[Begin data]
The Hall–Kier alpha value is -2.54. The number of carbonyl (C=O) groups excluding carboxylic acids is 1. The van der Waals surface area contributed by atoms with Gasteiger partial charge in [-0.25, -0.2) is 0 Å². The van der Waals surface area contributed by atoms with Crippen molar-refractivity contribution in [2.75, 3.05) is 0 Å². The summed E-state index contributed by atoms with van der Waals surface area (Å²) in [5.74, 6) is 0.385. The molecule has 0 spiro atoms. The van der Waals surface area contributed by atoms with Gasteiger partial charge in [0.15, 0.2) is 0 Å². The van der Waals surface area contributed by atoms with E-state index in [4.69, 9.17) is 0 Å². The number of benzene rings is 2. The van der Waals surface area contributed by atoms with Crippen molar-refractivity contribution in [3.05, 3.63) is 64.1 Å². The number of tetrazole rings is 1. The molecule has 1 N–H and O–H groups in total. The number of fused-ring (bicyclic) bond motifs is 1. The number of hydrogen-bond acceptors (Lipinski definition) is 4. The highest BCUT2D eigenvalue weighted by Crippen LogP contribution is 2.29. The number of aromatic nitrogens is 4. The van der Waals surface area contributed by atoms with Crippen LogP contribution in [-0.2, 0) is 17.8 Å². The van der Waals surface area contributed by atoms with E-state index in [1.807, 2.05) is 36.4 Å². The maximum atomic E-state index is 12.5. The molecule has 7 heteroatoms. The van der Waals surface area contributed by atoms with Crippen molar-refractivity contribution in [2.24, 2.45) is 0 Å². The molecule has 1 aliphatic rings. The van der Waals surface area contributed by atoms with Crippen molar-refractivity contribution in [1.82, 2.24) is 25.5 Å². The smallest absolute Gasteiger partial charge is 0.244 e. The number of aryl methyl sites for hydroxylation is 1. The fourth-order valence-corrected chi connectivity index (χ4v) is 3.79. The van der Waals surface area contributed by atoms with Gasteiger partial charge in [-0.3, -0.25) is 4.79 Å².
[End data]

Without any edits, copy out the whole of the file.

The Hall–Kier alpha value is -2.54. The number of carbonyl (C=O) groups excluding carboxylic acids is 1. The van der Waals surface area contributed by atoms with Gasteiger partial charge in [-0.25, -0.2) is 0 Å². The van der Waals surface area contributed by atoms with Crippen molar-refractivity contribution in [2.75, 3.05) is 0 Å². The summed E-state index contributed by atoms with van der Waals surface area (Å²) in [5.74, 6) is 0.385. The molecule has 0 spiro atoms. The van der Waals surface area contributed by atoms with Gasteiger partial charge in [0.15, 0.2) is 0 Å². The van der Waals surface area contributed by atoms with E-state index in [4.69, 9.17) is 0 Å². The number of benzene rings is 2. The van der Waals surface area contributed by atoms with Crippen molar-refractivity contribution in [3.05, 3.63) is 64.1 Å². The number of tetrazole rings is 1. The molecule has 1 N–H and O–H groups in total. The number of fused-ring (bicyclic) bond motifs is 1. The number of hydrogen-bond acceptors (Lipinski definition) is 4. The highest BCUT2D eigenvalue weighted by Crippen LogP contribution is 2.29. The number of aromatic nitrogens is 4. The van der Waals surface area contributed by atoms with Crippen LogP contribution in [-0.2, 0) is 17.8 Å². The van der Waals surface area contributed by atoms with E-state index in [1.807, 2.05) is 36.4 Å². The maximum atomic E-state index is 12.5. The molecule has 7 heteroatoms. The van der Waals surface area contributed by atoms with Crippen molar-refractivity contribution in [2.24, 2.45) is 0 Å². The molecule has 1 aliphatic rings. The van der Waals surface area contributed by atoms with Crippen molar-refractivity contribution in [1.82, 2.24) is 25.5 Å². The smallest absolute Gasteiger partial charge is 0.244 e. The number of aryl methyl sites for hydroxylation is 1. The fourth-order valence-corrected chi connectivity index (χ4v) is 3.79. The van der Waals surface area contributed by atoms with Gasteiger partial charge in [-0.3, -0.25) is 4.79 Å².